The results are excellent. Upscaled 4K content looks even better than it did on the QN900B, the images are clear, and there’s less noise. Also, 1080p HD content looks good as well.


The QN900C has 12 speakers built-in that can deliver Dolby Atmos sound. This paired with Samsung’s Object Tracking Sound technology – in which the TV analyses and tracks the images on screen to figure out where audio should be coming from and matches it – allows the TV to produce high-quality audio and a surround sound-esque experience. However, the QN900C is best when paired with a Samsung soundbar.

For our review, Samsung provided us with a Q990C soundbar. The highlight here is Samsung’s Q-Symphony function, in which the TVs work in tandem with the soundbar. The TV acts as a more dominant centre channel, and I found it much easier to hear everything in the film or show I was watching. I could hear what the characters were saying without having to sacrifice the score or sound effects which played through the soundbar. It’s brilliant.

Samsung QN900C Neo QLED 8K TV review


The SolarCell One Remote has returned with the QN900C. This doesn’t require batteries. Instead, it has a solar panel on the back that absorbs both natural and artificial light to charge. You can also charge it via a USB-C port if you need to.

It’s a minimalist remote with dedicated buttons for Netflix, Samsung TV Plus, Disney+ and Prime Video, with rockers for the volume controls and a circular navigation tool. It’s fine.

The Tizen smart TV platform is the operating system here, and it works as it should. It’s easy to navigate, you can easily download your favourite apps, access settings to tweak the display, and Alexa and Bixby support are here as well. I especially liked being able to access Xbox Cloud Gaming directly from the TV. Unfortunately, the app only streams games at 1080p, so they looked pretty bad on the massive 8K screen. However, that’s not necessarily Samsung’s fault.

Unfortunately, I had trouble using Samsung’s SmartThings app, in which you can control the TV, soundbar and any other Samsung device from a single app on your Samsung phone. I tested this with a Galaxy Z Fold 4 and often had trouble connecting to the TV and soundbar. The app didn’t always recognise they were turned on, and it became a bit tedious. It’s no way near as seamless as Apple’s ecosystem integration.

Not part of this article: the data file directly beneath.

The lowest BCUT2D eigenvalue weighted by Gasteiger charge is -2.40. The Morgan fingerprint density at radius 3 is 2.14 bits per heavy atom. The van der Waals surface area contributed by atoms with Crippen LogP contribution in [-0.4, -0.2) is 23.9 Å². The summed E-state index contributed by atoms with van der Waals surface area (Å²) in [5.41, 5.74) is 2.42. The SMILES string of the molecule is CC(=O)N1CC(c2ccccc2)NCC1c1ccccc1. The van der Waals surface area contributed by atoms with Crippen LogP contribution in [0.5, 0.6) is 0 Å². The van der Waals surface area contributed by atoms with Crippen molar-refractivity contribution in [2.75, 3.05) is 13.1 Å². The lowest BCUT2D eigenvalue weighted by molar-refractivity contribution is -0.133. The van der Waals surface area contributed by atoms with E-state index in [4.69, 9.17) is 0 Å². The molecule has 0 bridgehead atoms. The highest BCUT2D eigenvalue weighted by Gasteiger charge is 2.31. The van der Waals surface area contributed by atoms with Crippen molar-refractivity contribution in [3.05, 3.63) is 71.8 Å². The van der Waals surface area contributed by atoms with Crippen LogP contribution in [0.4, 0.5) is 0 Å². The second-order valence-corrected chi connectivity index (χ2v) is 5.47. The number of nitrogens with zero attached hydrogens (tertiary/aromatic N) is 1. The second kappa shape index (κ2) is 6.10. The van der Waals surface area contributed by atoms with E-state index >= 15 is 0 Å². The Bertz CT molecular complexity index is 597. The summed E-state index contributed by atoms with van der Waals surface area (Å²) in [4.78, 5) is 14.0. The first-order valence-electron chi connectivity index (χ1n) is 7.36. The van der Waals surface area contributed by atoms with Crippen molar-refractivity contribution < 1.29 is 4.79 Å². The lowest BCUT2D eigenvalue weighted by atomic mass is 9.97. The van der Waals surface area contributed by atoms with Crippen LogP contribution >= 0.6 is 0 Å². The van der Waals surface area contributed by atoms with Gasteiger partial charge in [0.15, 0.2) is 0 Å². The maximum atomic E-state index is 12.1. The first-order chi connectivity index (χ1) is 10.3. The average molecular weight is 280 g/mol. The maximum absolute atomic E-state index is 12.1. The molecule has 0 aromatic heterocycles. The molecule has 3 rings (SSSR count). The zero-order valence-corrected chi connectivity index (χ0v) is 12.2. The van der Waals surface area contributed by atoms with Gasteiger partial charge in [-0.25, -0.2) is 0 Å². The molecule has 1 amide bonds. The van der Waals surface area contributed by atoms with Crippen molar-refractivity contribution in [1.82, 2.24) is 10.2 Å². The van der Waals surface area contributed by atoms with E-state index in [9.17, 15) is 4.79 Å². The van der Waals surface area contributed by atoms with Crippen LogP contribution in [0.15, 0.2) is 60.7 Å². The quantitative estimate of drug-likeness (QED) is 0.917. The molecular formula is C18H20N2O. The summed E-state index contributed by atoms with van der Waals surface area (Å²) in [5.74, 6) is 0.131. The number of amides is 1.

The QN900C is great for gaming. With four HDMI 2.1 ports, you can get the most out of next-gen consoles with the ability to display up to 8K/60fps or, more realistically, 4K/120fps.

The TV supports FreeSync Premium, which helps to prevent lag and stuttering, variable refresh rates, which allows gameplay to look smooth and low-latency mode, so there’s less time between your inputs and the action on screen.

To enhance the gaming experience even more, there’s a quick access menu in which you can change several settings. You can specialise the picture for a specific type of game, like RPG, FPS, or Sports. You can turn Game Motion Plus on and off, which aims to reduce motion blur and smooth out gameplay. You can change the screen ratio, and there’s even an option to zoom in on a minimap. While none of this is necessary to enjoy the gaming experience, it’s a nice add-on and can help the game look and run exactly how you would like.

Don’t expect miracles here, though. A poorly optimised game, is still going to run badly no matter what TV you play it on.

Samsung QN900C Neo QLED 8K TV review


The Samsung QN900C Neo QLED 8K TV offers a premium viewing experience, and it doesn’t disappoint. While the high price tag may deter some, if you can afford it, this is one of the very best TVs available right now. It gets everything right.

Samsung has done a very good job of minimising the issues with LCD TVs, and the mini-LED QLED technology has never been better. The QN900C can get incredibly bright at over 2,000 units while still providing the visual fidelity of deep blacks, vibrant colours and excellent contrast with little to no blooming. And the Neo Quantum HDR 8K+ processor is very good at upscaling lower-resolution content to fit the screen without inaccuracies. 

The Infinity Display, with its minimal bezels make it seem like the screen is floating. It’s immersive and looks excellent. The TV is easy to set up, whether wall mounting it or using its centred stand, and the One Connect Box allows for easily hidden cords and cables.

It has excellent gaming features with its HDMI 2.1 ports and quick-access gaming settings. And the 12 in-built speakers do a good job of registering where audio is coming from and playing it to suit. You will get more out of the audio when paired with a Samsung soundbar though.

With the QN900C, Samsung has shown that it can deliver an LCD display that can produce black levels and vibrant colours comparable to an OLED screen. All while avoiding the weaknesses of OLED displays, low brightness and screen burn-in. Quite simply, this is one of the best TVs you can get, and you’re going to love it. Just prepare to pay a lot for it.

Patch Bowen
Patch Bowen is an accomplished technology journalist with a solid academic foundation, holding a degree from Auckland University. His expertise spans across a range of tech topics, with a notable focus on product reviews, industry trends, and the impact of technology on society. With his work featured on major New Zealand websites like,, and The Press, Patch has established himself as a credible voice in technology media. His articles are known for their detailed analysis and practical insights, particularly in making complex technological concepts understandable for a broad audience. At ReviewsFire, Patch is renowned for his thorough evaluations and clear, informative writing style. He has a knack for identifying and explaining the nuances of the latest gadgets and digital trends, earning him a reputation as a trusted source for tech advice and information.